Ecological Services of Plants: Types, Purpose & Benefits

Instructor: Amanda Robb

Amanda has taught high school science for over 10 years. She has a Master's Degree in Cellular and Molecular Physiology from Tufts Medical School and a Master's of Teaching from Simmons College. She is also certified in secondary special education, biology, and physics in Massachusetts.

In this lesson we'll be looking at the benefits of plants in an ecosystem. We'll go over how plants regulate the ecosystem in terms of providing habitats, food, and regulating the carbon and oxygen cycle.

What Do Plants Do?

Think of some plants in your life. Maybe you have a house plant, or trees and grass in your yard. Now, think of some things plants do for you. Perhaps you think they clean your air in your house, or provide shade to lounge in outside. Although these are nice things they do, plants do a lot more than that. They provide oxygen for us, play a role in the carbon cycle, control global warming, and do a whole host of other things for the ecosystem.

The roles plants play in the ecosystem are called ecological services. These important jobs keep us and the rest of the ecosystem alive. Today, we'll look at four services: the role of plants in the carbon and oxygen cycle, in the water cycle, in providing nutrition, and in regulating habitats.

Carbon and Oxygen Cycle


How do we get oxygen? The answer is a process called photosynthesis. All plants go through photosynthesis, where they take in carbon dioxide and water and produce oxygen and sugar for them to grow. The plants release oxygen not only for their own use, but for other animals as well.

Cellular Respiration

As heterotrophs, we eat to get our energy. We use that food with oxygen to make ATP, or cellular energy, and carbon dioxide in a process called cellular respiration. Without oxygen, we cannot make energy and we die.

The Carbon Cycle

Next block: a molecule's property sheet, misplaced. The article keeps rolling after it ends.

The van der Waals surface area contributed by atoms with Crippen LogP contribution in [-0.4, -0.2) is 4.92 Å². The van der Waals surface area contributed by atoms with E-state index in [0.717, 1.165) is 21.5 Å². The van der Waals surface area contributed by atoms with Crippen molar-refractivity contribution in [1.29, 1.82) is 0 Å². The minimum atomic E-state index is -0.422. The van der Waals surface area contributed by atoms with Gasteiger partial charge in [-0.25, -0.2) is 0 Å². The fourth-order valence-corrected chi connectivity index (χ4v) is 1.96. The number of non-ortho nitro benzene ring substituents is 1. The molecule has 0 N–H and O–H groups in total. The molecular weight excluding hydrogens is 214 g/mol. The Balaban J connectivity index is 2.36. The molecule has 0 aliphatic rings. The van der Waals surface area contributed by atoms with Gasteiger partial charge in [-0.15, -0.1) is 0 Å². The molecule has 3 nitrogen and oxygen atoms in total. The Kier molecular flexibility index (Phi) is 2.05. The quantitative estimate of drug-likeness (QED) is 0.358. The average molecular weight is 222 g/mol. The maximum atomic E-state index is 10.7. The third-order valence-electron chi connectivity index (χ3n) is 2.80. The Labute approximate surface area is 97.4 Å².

The carbon dioxide we produce enters the carbon cycle, where carbon is converted between sources in the ground, living things and the air. Plants take in carbon dioxide during photosynthesis, removing it from the atmosphere. Right now, there is an excess amount of carbon dioxide in the atmosphere, causing global warming. Plants help counteract global warming because they lower atmospheric carbon dioxide. The plants use the atmospheric carbon dioxide to make sugar, in a process called carbon fixation. The carbon becomes part of the structure of plants.

Photosynthesis removes atmospheric carbon dioxide

When the plants die, their structures decompose on the ground. Over time, the carbon becomes buried in layers and layers of soil. Geological processes compress the carbon, forming reserves of coal and oil. When people extract these natural resources, we burn them to make energy, which releases carbon dioxide into the atmosphere again. We are currently removing these solid reservoirs of carbon dioxide faster than they are being replaced, leading to increased atmospheric carbon dioxide and global warming. Trees play a valuable role in controlling this process.

Trees take in carbon dioxide in the carbon cycle
carbon cycle

Water Cycle

Plants need water to perform photosynthesis, and thus play a role in the water cycle as well. The water cycle is a process of moving water from the atmosphere, to the ground, to reservoirs and living things.

Water in the ground is taken up through the root systems in plants and delivered to other parts of the plant. Some water is used in photosynthesis, but some water evaporates into the atmosphere in a process called transpiration. Transpiration returns ground water to the atmosphere to continue the cycle.


Without transpiration, water would simply sit in the ground. This can cause problems for soil health, and thus the organisms living there. It also presents a problem for rainfall. When water transpires in plants and is returned to the atmosphere, it helps form clouds and eventually rain. The rain redistributes the water to other places, providing an important resources for plants and animals all over the ecosystem.


Perhaps you're having a snack right now as you study. Where did your food come from? Even if you're eating beef jerky, the answer is plants. Plants provide all the food and energy needed to sustain an ecosystem. Some of your food, like fruits and vegetables, comes directly from plants. Wheat is processed into crackers and cookies. Carrots, soy beans, wheat and corn are all processed into feed for animals. The animals are then slaughtered to make meat products. So, even if you're a meat lover, your food still ultimately comes from plants.

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